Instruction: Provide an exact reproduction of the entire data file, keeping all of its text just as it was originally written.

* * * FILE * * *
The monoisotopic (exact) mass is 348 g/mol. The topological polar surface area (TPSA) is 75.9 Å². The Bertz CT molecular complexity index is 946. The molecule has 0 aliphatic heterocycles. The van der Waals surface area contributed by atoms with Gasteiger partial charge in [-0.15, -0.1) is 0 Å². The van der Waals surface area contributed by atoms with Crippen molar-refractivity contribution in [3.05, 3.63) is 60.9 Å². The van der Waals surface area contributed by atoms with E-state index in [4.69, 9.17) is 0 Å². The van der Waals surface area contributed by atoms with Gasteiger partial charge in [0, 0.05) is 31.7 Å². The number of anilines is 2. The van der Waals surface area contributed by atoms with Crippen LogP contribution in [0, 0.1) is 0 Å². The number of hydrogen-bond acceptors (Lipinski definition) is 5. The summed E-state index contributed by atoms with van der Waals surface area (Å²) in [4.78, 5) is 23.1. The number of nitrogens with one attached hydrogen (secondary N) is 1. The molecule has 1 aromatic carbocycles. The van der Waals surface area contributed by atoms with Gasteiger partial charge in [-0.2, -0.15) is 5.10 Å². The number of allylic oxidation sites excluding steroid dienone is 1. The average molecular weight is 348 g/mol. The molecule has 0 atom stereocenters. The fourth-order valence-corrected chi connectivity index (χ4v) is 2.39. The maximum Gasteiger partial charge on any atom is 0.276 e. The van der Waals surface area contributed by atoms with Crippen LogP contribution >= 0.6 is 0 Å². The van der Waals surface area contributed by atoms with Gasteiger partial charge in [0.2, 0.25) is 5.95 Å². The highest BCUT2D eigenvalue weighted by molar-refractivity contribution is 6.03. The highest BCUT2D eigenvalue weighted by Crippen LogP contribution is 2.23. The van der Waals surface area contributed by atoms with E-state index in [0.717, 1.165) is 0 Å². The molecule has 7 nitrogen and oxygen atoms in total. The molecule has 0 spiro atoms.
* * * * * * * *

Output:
The monoisotopic (exact) mass is 348 g/mol. The topological polar surface area (TPSA) is 75.9 Å². The Bertz CT molecular complexity index is 946. The molecule has 0 aliphatic heterocycles. The van der Waals surface area contributed by atoms with Gasteiger partial charge in [-0.15, -0.1) is 0 Å². The van der Waals surface area contributed by atoms with Crippen molar-refractivity contribution in [3.05, 3.63) is 60.9 Å². The van der Waals surface area contributed by atoms with E-state index in [4.69, 9.17) is 0 Å². The van der Waals surface area contributed by atoms with Gasteiger partial charge in [0, 0.05) is 31.7 Å². The number of anilines is 2. The van der Waals surface area contributed by atoms with Crippen LogP contribution in [0, 0.1) is 0 Å². The number of hydrogen-bond acceptors (Lipinski definition) is 5. The summed E-state index contributed by atoms with van der Waals surface area (Å²) in [4.78, 5) is 23.1. The number of nitrogens with one attached hydrogen (secondary N) is 1. The molecule has 1 aromatic carbocycles. The van der Waals surface area contributed by atoms with Gasteiger partial charge in [-0.2, -0.15) is 5.10 Å². The number of allylic oxidation sites excluding steroid dienone is 1. The average molecular weight is 348 g/mol. The molecule has 0 atom stereocenters. The fourth-order valence-corrected chi connectivity index (χ4v) is 2.39. The maximum Gasteiger partial charge on any atom is 0.276 e. The van der Waals surface area contributed by atoms with Crippen LogP contribution >= 0.6 is 0 Å². The van der Waals surface area contributed by atoms with Gasteiger partial charge in [0.2, 0.25) is 5.95 Å². The highest BCUT2D eigenvalue weighted by molar-refractivity contribution is 6.03. The highest BCUT2D eigenvalue weighted by Crippen LogP contribution is 2.23. The van der Waals surface area contributed by atoms with E-state index in [0.717, 1.165) is 0 Å². The molecule has 7 nitrogen and oxygen atoms in total. The molecule has 0 spiro atoms.